Changes in the course due to coronavirus
Autumn 2020 the exams of most courses at the MN Faculty will be conducted as digital home exams or oral exams, using the normal grading scale. The semester page for your course will be updated with any changes in the form of examination.
The course concerns understanding the relationship between ICTs and development. This is an important sub-discipline within Information Systems research, and is especially relevant in current times given the new range of developmental challenges (eg humanitarian crisis, migration, security etc) being experienced and also the wide variety of new ICTs (eg internet, social media, cloud, big data etc) avaliable even in the poor countries. In this course, students will learn about different conceptual and empirical approaches to analyze ICTs, development and their relationship, to try and answer the question "Are ICTs creating a better world in which we live?"
After completing this course you:
- have insigths in the conceptualization of ICT for development, with emphasis on the relationship between technology and development in particular socio-political contexts.
- can analyze different perspectives on development and the manner in which we can understand ICTs from these perspectives.
- can analyze the nature of ICT applications in different development domains such as health, education, water and sanitation, and migration.
- can analyze various approaches to evaluate the outcome of ICT for Development projects.
- can critically analyze if ICTs are helping to create a better world in a development context.
- can analyze what are emerging ICT applications and emerging new development challenges in contemporary society.
Admission to the course
PhD candidates from the University of Oslo should apply for classes and register for examinations through Studentweb.
If a course has limited intake capacity, priority will be given to PhD candidates who follow an individual education plan where this particular course is included. Some national researchers’ schools may have specific rules for ranking applicants for courses with limited intake capacity.
PhD candidates who have been admitted to another higher education institution must apply for a position as a visiting student within a given deadline.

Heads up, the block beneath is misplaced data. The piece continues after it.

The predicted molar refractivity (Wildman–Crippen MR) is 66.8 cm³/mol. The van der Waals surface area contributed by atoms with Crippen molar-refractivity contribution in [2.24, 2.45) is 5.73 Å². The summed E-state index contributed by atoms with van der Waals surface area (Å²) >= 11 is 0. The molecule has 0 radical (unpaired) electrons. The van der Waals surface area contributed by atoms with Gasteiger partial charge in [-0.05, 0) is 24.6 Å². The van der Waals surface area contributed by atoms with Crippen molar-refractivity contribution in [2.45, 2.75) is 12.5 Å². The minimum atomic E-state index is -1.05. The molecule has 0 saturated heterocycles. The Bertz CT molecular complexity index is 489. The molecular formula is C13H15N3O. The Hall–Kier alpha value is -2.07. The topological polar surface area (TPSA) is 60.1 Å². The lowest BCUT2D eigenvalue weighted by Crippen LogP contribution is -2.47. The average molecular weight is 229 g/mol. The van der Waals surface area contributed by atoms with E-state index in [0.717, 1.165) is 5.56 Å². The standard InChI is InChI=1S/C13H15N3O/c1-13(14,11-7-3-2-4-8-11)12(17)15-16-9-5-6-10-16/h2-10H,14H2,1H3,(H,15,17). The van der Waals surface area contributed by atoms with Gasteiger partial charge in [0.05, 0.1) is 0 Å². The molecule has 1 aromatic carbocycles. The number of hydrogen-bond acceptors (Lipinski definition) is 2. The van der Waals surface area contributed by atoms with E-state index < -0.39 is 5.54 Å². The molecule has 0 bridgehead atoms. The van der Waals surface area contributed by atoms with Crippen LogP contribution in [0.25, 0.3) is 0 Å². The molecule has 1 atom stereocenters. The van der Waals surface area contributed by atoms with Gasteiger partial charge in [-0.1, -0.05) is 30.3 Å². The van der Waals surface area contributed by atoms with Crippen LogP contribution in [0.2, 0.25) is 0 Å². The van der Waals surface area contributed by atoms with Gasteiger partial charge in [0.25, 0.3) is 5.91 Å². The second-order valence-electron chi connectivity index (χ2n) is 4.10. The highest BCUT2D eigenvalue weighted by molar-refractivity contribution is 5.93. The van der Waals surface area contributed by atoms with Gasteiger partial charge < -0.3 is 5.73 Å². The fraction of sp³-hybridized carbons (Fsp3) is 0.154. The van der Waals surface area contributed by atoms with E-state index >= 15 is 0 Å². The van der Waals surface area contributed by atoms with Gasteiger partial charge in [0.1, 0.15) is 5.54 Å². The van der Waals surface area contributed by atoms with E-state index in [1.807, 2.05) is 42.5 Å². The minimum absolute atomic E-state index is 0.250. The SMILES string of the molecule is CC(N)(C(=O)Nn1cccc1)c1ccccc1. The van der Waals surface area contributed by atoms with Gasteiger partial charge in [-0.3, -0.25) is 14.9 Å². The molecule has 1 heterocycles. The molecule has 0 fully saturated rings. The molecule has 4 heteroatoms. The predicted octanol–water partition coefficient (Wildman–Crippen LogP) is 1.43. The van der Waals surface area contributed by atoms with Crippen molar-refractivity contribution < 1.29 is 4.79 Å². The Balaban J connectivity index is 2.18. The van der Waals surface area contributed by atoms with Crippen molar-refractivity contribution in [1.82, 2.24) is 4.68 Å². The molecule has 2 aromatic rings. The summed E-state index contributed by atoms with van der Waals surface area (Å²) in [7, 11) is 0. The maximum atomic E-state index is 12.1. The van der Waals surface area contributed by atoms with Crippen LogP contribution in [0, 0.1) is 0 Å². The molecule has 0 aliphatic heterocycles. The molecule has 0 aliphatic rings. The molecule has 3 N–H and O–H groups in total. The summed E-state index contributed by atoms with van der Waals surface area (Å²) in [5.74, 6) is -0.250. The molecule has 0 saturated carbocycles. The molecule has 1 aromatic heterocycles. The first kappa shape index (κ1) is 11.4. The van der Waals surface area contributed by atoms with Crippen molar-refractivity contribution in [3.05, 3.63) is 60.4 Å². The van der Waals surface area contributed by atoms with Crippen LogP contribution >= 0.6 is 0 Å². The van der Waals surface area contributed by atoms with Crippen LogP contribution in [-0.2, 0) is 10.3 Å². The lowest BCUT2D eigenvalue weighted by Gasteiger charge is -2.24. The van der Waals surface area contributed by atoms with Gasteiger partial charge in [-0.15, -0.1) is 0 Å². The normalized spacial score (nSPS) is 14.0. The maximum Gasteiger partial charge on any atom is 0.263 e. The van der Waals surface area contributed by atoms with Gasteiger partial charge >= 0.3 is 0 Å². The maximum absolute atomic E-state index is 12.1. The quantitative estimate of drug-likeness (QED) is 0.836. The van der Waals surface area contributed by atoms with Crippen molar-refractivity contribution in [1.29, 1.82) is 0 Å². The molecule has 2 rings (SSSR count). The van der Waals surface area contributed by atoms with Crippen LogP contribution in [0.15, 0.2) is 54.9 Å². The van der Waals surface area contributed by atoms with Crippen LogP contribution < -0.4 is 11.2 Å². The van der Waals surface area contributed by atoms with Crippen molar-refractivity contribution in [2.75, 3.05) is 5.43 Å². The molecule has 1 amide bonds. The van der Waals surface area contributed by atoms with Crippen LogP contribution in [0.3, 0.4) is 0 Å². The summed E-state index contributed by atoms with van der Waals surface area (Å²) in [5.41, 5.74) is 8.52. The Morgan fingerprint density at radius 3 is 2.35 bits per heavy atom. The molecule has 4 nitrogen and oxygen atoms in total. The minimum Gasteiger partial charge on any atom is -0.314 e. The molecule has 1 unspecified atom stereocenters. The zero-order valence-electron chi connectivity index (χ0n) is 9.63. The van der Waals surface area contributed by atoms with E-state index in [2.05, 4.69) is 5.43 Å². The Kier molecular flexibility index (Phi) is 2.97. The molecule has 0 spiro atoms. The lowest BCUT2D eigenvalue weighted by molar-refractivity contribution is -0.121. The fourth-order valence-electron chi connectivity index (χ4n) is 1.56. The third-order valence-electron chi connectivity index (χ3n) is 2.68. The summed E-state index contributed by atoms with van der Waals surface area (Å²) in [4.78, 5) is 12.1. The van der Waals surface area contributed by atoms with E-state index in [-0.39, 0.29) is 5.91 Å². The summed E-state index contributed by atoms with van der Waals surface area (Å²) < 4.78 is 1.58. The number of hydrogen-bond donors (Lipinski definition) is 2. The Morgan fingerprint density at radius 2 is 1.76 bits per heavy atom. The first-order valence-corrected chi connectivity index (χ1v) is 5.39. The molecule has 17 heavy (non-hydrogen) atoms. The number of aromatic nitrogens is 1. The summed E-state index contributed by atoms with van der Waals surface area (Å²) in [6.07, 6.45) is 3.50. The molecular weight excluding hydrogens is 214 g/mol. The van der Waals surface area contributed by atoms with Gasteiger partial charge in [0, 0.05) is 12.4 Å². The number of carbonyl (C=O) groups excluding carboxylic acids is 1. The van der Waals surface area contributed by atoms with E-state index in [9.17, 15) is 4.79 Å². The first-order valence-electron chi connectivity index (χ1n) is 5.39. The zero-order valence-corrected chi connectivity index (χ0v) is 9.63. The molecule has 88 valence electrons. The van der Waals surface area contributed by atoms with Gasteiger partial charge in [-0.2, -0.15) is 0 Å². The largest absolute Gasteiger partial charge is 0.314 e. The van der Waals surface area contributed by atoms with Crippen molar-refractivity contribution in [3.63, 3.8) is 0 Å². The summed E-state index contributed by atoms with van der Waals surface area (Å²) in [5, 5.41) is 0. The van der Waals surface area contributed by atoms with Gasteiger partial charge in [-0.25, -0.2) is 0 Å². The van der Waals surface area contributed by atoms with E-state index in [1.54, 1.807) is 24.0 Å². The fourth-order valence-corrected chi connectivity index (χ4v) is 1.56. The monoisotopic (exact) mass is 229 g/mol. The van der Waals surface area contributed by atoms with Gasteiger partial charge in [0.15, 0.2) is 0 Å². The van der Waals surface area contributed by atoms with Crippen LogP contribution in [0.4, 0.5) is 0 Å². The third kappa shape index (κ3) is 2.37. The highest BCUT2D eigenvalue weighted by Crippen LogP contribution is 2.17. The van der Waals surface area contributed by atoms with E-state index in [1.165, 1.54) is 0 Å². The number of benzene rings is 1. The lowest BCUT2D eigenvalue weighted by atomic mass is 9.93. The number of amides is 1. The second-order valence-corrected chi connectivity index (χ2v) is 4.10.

IN5390 and IN9390 will be assessed together in regards to the number of admissions, with priority given to PhD candidates with IN9390 in an approved study plan.
- 10 credits overlap with IN5390 – ICT for Development: Building a Better World?.
- 10 credits overlap with INF5850 – ICT for Development: Building a better world? (continued).
- 10 credits overlap with INF9850 – ICT for Development: Building a better world? (continued).
This as an intensive two weeks course with approximately 24 hours of lectures in total.
Home exam at the end of the semester counts 100% towards the final grade.
Mandatory assignments must be approved in order to take the exam.
It will also be counted as one of your three attempts to sit the exam for this course, if you sit the exam for one of the following courses: IN5390 – ICT for Development: Building a Better World?, INF5850 – ICT for Development: Building a better world? (continued), INF9850 – ICT for Development: Building a better world? (continued)
Language of examination
The examination text is given in English, and you submit your response in English.
Grades are awarded on a pass/fail scale. Read more about the grading system.
Resit an examination
Students who can document a valid reason for absence from the regular examination are offered a postponed examination at the beginning of the next semester. Re-scheduled examinations are not offered to students who withdraw during, or did not pass the original examination.